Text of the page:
Provocative stimulation of growth hormone: a monozygotic twin study discordant for spinal cord injury.

The journal of spinal cord medicine

PubMedID: 18092562

Bauman WA, Zhang RL, Spungen AM. Provocative stimulation of growth hormone: a monozygotic twin study discordant for spinal cord injury. J Spinal Cord Med. 2007;30(5):467-72.
BACKGROUND/OBJECTIVE
A blunted growth hormone (GH) response to provocative testing and/or low levels of plasma insulin-like growth factor-I (IGF-I) have been reported in persons with spinal cord injury (SCI). A reduction in activity of the GH-IGF-I axis may have deleterious effects on body composition and function. Provocative testing for GH stimulation was performed to determine the response in monozygotic twins that were discordant for SCI.

METHODS
GH stimulation testing was performed by the administration of intravenous arginine.

RESULTS
Nine SCI twins with paraplegia, a mean age of 39 +/- 9 years, and duration of injury of 14 +/- 9 years were studied. The twins with SCI had a significantly lower body mass index than non-SCI twins (22.5 +/- 4.0 vs 25.1 +/- 4.2 kg/m2; P < 0.05); percent fat mass was greater in the twins with SCI (30 +/- 11% vs 22 +/- 10%; P < 0.05). Baseline serum GH was correlated with percent fat only in the SCI twins. The response to GH provocative stimulation was less in the twins with SCI: peak GH response was 5.8 +/- 6.6 vs 13.0 +/- 7.3 ng/mL (P < 0.05), and sum GH response was 15.7 +/- 15.6 vs 30.2 +/- 17.3 ng/mL (P = 0.06). Although baseline serum GH was correlated with stimulated response in the SCI twins, this relationship was not found in the non-SCI twins. Adiposity was positively related to the provocative serum GH response in twins with SCI rather than negatively related, as noted in the non-SCI twins.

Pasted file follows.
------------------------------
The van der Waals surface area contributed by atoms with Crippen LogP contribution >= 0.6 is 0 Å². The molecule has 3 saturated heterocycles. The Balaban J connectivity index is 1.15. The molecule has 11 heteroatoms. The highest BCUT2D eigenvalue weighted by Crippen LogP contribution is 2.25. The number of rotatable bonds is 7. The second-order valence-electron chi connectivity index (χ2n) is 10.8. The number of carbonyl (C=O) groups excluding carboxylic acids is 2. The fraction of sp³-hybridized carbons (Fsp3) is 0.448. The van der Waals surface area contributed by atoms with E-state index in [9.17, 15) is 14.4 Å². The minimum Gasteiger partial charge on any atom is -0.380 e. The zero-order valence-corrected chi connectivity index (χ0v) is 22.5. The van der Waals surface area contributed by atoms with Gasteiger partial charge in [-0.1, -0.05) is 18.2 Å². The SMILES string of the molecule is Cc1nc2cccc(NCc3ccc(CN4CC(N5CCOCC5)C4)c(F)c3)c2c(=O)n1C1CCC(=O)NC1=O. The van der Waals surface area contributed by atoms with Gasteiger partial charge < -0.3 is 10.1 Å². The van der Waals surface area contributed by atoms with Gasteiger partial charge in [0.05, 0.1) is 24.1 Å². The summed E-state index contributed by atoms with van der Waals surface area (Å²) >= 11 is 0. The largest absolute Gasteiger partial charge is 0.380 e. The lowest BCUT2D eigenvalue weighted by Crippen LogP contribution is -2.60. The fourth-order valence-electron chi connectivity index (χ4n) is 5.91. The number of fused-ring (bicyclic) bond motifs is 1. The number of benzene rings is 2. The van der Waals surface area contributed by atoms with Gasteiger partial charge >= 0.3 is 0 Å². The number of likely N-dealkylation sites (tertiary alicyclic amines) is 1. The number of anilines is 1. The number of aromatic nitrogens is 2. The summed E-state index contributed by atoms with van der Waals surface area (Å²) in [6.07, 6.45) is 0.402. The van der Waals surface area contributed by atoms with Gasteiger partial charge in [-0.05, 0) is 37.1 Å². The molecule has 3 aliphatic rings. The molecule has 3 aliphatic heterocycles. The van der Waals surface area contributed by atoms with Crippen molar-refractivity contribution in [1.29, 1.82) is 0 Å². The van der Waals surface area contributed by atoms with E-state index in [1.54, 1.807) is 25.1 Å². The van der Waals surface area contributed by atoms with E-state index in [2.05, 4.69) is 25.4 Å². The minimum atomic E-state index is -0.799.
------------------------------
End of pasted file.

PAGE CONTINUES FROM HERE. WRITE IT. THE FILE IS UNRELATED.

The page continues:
CONCLUSIONS
This study confirms and extends prior work that reported a reduction in stimulated GH release in persons with SCI, which was related to baseline values.